At first glance, it only looks like the seat is missing. I really like the mustard vinyl however sourcing that same material has proved to be impossible! The worst part about this chair was the smell. The vinyl and foam underneath were incredibly stinky. As I removed the staples they were gummy with filth. Always the worst part of the job!
I am often asked how did I learn how to upholster. Really most of it comes from dissecting the original piece and learning from how it was put together. In this case, the frame of the back was made by 1/4" thick plywood, that had been cut out to form the curved shape. It was a four separate pieces that were stapled together. Chris and I had never seen this before. But it made so much sense, the frame needs to be bendable to conform to the curved shape of the chair. The 1/4" wood allows for this to happen. Using the back as a guide, Chris made a new frame for the seat.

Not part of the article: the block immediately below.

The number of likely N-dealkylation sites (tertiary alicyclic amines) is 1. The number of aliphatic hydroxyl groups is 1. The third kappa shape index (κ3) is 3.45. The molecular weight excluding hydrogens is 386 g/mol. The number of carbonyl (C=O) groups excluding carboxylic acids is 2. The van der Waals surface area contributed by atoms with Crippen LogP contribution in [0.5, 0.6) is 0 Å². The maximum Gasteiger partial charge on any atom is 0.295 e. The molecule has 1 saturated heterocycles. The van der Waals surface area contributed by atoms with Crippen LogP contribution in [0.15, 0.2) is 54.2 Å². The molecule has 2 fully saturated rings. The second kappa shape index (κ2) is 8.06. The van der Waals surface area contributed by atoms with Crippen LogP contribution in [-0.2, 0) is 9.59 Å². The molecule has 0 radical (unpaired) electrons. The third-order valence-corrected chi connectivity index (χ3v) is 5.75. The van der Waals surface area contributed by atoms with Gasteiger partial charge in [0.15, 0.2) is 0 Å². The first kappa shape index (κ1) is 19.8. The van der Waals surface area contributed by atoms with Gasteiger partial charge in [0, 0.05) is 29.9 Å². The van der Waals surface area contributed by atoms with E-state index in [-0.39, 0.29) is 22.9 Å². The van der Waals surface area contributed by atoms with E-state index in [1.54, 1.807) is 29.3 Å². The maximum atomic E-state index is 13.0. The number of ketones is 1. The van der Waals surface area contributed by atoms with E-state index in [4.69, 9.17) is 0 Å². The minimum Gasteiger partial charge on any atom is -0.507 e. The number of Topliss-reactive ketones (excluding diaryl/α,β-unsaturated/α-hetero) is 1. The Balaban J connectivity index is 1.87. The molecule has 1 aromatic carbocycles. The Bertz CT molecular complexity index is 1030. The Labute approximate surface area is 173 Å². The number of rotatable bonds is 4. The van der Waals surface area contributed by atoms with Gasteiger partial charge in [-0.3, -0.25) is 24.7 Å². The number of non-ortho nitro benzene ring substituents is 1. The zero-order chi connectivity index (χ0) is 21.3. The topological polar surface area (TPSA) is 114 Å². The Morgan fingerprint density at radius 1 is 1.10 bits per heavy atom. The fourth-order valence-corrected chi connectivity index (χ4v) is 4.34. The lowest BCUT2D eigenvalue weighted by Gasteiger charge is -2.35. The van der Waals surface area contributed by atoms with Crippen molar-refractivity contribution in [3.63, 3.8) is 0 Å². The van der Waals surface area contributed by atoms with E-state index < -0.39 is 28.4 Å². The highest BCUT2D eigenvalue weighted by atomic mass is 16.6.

After all the fabric was stripped, Chris cut the foam. He has become good at cutting foam and drilled holes into the foam for the tufting. It was the first time we had done this technique, but found it worked out perfectly!
I stapled muslin to the back of the frame, then began inserting the buttons one by one. We used pronged buttons as this was the type of buttons we found on the original chair. Chris helped make sure the buttons we pronged open far enough.
(It was sold at Hawthorne Vintage on 8/13)